Teens look ahead to VR despite flaws
I’ve had a couple of opportunities to try out virtual reality devices. And while the experiences weren’t perfect, my friends and I can definitely see the potential.
The first time was at my high school, Blackstone Valley Tech, in Upton, Massachusetts during a demo of several different mobile-based headsets — decent quality, and low prices.
I tested out the Playglass headset, and my Moto G smartphone fit perfectly and the virtual reality view was correctly oriented and looked good. The headset itself was a little uncomfortable, but not enough to bother me.
The second time was an auto body simulator, VRSim Inc.’s SimSpray, where I had to spray paint a door. The simulator came with a headset, a VR spray paint gun, and a cube-shaped sensor that I was required to aim at to paint the door.
I had to stay in an uncomfortable position so the sensor would read the gun when I pulled the trigger, and the headset was poor quality and uncomfortable. I had to take off the headset multiple times and look at the screen on the SimSpray to see what I was working on because the view inside the headset was so bad.
When I finished the work, I looked at the screen in the headset and then the screen on the SimSpray. The final result was different in the two views.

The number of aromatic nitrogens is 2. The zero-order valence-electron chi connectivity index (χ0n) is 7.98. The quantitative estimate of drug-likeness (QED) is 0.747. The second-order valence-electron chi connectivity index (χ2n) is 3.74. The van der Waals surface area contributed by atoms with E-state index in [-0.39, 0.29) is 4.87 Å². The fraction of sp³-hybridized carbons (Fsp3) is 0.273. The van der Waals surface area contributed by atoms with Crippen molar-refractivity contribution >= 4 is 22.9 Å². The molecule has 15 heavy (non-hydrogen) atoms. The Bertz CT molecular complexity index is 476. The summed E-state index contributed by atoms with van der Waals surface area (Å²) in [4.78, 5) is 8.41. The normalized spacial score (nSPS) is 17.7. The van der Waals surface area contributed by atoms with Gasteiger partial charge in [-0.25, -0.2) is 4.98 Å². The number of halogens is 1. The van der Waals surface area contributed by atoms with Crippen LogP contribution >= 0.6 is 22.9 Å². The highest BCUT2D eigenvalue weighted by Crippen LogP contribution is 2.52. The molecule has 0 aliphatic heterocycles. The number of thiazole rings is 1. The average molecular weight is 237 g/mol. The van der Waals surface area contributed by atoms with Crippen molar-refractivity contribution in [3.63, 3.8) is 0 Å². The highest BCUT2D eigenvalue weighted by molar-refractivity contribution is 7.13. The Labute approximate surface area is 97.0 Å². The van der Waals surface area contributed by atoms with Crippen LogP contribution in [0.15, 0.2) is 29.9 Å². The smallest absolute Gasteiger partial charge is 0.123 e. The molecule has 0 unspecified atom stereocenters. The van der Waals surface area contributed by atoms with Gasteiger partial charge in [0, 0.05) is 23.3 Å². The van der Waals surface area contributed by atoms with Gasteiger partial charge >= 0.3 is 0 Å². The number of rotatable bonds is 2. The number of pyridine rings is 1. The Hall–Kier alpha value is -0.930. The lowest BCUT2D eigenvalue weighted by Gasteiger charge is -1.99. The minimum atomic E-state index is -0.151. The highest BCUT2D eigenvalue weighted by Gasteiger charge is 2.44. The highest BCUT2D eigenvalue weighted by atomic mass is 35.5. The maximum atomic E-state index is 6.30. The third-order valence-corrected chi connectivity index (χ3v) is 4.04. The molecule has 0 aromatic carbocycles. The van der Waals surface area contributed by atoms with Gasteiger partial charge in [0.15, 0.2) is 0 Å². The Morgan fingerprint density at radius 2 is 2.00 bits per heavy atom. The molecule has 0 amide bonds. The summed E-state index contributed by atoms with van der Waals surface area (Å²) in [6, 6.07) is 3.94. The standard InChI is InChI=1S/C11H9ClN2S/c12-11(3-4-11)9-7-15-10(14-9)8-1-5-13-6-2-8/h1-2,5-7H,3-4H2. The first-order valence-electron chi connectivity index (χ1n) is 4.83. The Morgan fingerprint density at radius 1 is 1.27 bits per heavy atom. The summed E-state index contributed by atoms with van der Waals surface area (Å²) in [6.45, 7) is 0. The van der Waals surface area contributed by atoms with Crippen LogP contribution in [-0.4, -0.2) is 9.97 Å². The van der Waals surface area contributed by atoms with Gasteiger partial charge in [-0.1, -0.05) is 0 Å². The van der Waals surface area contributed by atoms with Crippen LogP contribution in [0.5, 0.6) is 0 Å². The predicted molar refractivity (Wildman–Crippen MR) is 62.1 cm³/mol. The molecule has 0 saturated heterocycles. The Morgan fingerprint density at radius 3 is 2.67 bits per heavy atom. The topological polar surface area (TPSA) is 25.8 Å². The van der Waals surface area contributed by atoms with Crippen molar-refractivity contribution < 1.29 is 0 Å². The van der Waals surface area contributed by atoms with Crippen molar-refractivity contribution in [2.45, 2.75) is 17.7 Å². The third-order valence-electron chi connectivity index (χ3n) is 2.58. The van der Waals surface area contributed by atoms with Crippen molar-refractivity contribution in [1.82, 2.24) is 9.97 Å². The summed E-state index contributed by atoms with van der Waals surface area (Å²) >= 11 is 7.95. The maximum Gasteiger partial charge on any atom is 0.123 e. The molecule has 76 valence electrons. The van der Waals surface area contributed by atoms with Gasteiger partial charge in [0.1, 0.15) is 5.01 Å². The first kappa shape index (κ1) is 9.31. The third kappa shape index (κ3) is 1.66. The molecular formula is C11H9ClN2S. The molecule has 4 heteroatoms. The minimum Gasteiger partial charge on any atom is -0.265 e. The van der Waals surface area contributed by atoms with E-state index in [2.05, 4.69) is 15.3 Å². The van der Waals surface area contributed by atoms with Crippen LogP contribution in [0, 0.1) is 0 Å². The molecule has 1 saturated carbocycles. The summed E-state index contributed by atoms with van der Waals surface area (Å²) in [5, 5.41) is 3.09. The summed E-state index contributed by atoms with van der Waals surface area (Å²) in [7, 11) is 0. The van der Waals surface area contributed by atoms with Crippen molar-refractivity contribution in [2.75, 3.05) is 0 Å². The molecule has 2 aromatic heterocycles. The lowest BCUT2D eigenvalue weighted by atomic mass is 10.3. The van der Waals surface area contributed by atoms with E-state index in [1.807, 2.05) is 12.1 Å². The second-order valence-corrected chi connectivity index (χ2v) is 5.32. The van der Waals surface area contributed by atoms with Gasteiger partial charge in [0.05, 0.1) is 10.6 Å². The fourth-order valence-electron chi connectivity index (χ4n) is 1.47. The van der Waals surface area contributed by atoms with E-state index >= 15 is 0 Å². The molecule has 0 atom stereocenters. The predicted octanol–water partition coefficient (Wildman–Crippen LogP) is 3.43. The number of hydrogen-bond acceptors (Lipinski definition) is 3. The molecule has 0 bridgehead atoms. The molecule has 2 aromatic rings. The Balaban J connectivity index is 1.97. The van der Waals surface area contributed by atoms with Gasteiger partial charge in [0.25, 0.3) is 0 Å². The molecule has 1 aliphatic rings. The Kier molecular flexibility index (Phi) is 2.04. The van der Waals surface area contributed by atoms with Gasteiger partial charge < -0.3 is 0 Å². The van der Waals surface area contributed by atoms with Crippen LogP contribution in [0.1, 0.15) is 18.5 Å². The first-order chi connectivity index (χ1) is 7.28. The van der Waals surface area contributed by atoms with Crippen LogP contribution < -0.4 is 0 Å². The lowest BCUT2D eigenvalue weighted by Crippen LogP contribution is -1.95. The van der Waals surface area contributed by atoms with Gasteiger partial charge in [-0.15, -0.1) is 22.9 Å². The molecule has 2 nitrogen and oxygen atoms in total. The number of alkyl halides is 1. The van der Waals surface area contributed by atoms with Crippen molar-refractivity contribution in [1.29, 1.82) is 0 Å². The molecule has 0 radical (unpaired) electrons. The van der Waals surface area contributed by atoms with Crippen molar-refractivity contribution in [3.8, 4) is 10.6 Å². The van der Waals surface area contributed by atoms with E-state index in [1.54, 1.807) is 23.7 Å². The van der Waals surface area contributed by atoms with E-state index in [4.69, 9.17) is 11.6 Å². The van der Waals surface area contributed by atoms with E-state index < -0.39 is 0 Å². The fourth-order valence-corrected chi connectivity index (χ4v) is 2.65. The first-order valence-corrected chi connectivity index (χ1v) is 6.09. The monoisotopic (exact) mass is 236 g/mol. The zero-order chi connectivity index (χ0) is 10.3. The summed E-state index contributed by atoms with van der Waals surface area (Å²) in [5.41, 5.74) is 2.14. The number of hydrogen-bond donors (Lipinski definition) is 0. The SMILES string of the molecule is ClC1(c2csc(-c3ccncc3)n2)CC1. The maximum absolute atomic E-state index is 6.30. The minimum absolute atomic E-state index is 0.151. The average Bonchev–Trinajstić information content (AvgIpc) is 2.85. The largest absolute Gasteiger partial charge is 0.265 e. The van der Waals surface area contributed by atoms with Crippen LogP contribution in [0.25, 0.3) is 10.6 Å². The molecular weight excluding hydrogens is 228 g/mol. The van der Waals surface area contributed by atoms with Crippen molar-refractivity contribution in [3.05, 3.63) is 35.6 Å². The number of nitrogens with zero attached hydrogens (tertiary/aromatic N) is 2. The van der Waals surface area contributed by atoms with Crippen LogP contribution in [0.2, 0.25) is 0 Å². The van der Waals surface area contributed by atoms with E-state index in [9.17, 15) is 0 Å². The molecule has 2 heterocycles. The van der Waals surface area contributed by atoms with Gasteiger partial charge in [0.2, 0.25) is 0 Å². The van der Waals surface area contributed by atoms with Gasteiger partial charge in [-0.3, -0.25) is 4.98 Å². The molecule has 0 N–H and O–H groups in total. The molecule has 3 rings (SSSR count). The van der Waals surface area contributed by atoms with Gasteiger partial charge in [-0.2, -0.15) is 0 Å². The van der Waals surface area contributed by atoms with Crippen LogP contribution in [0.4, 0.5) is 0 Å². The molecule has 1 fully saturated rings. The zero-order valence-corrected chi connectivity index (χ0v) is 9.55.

But even with this one poor experience, I still believe that my overall experience with virtual reality is positive.
I’m not alone in this.
“I believe virtual reality can really impact the engineering industry as engineers may no longer need to map out their plans because it would be displayed by the device,” said Colin Norcross-Joyce, a 15-year-old Massachusetts high school student at Blackstone Valley Tech.
He expects that virtual reality will reduce the costs that are associated with traditional design.
“I’m excited for the future of virtual reality,” said another 15-year-old Blackstone Valley Tech student, James Fiore. “I would 100 percent purchase one now and also when it is fully developed in the future.”
Price is a factor, however, with the high-end headsets like the Oculus Rift and the HTC Vive costing hundreds of dollars.
“If I had the money, I would definitely buy virtual reality right away,” said Fiore.
In fact, according to a survey conducted late last year, 79 percent of teens and tweens are passionate or excited about virtual reality, beating out every other generational segment. But 60 percent of the people polled weren’t willing pay over $400 dollars for a headset.
Fortunately, VR headsets don’t all cost that much.
The Mattel View-Master VR headset is only $30 and is a perfect gift for people beginning their journey down the path of virtual reality.
If you have a late-model Samsung smartphone, you can purchase the Samsung Gear VR for $100.
And there are multiple VR headsets that fall in the under-$100 price range.